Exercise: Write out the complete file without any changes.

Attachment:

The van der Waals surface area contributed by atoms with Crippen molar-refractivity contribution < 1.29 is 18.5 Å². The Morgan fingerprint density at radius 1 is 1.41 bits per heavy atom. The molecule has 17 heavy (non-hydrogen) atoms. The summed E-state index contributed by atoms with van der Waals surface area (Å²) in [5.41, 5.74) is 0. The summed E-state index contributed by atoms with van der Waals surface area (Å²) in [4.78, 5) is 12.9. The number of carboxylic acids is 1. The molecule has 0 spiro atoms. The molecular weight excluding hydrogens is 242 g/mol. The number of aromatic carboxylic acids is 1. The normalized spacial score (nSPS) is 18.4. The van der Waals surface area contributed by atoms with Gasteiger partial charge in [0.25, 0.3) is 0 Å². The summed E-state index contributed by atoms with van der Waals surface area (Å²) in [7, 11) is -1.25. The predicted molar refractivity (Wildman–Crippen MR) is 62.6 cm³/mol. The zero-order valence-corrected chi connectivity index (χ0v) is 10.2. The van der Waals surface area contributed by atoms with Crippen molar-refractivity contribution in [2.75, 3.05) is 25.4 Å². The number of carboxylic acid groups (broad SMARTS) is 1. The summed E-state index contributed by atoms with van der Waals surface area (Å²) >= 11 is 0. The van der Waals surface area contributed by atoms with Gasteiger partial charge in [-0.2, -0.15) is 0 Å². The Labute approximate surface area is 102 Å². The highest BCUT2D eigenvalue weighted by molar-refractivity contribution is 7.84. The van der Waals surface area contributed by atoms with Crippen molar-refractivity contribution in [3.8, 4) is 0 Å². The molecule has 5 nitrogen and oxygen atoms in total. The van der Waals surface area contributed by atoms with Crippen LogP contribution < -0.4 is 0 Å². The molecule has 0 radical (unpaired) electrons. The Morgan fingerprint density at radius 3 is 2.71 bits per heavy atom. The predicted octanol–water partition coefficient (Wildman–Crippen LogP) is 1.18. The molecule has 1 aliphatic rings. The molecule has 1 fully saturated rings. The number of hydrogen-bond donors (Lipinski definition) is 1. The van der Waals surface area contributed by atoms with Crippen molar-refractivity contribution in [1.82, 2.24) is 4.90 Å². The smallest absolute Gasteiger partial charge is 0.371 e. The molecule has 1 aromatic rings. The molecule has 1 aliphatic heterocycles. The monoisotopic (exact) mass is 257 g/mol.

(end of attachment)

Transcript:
The van der Waals surface area contributed by atoms with Crippen molar-refractivity contribution < 1.29 is 18.5 Å². The Morgan fingerprint density at radius 1 is 1.41 bits per heavy atom. The molecule has 17 heavy (non-hydrogen) atoms. The summed E-state index contributed by atoms with van der Waals surface area (Å²) in [5.41, 5.74) is 0. The summed E-state index contributed by atoms with van der Waals surface area (Å²) in [4.78, 5) is 12.9. The number of carboxylic acids is 1. The molecule has 0 spiro atoms. The molecular weight excluding hydrogens is 242 g/mol. The number of aromatic carboxylic acids is 1. The normalized spacial score (nSPS) is 18.4. The van der Waals surface area contributed by atoms with Gasteiger partial charge in [0.25, 0.3) is 0 Å². The summed E-state index contributed by atoms with van der Waals surface area (Å²) in [7, 11) is -1.25. The predicted molar refractivity (Wildman–Crippen MR) is 62.6 cm³/mol. The zero-order valence-corrected chi connectivity index (χ0v) is 10.2. The van der Waals surface area contributed by atoms with Crippen molar-refractivity contribution in [2.75, 3.05) is 25.4 Å². The number of carboxylic acid groups (broad SMARTS) is 1. The summed E-state index contributed by atoms with van der Waals surface area (Å²) >= 11 is 0. The van der Waals surface area contributed by atoms with Gasteiger partial charge in [-0.2, -0.15) is 0 Å². The Labute approximate surface area is 102 Å². The highest BCUT2D eigenvalue weighted by molar-refractivity contribution is 7.84. The van der Waals surface area contributed by atoms with Crippen molar-refractivity contribution in [3.8, 4) is 0 Å². The molecule has 5 nitrogen and oxygen atoms in total. The van der Waals surface area contributed by atoms with Crippen LogP contribution < -0.4 is 0 Å². The molecule has 0 radical (unpaired) electrons. The Morgan fingerprint density at radius 3 is 2.71 bits per heavy atom. The predicted octanol–water partition coefficient (Wildman–Crippen LogP) is 1.18. The molecule has 1 aliphatic rings. The molecule has 1 fully saturated rings. The number of hydrogen-bond donors (Lipinski definition) is 1. The van der Waals surface area contributed by atoms with Crippen molar-refractivity contribution in [1.82, 2.24) is 4.90 Å². The smallest absolute Gasteiger partial charge is 0.371 e. The molecule has 1 aromatic rings. The molecule has 1 aliphatic heterocycles. The monoisotopic (exact) mass is 257 g/mol.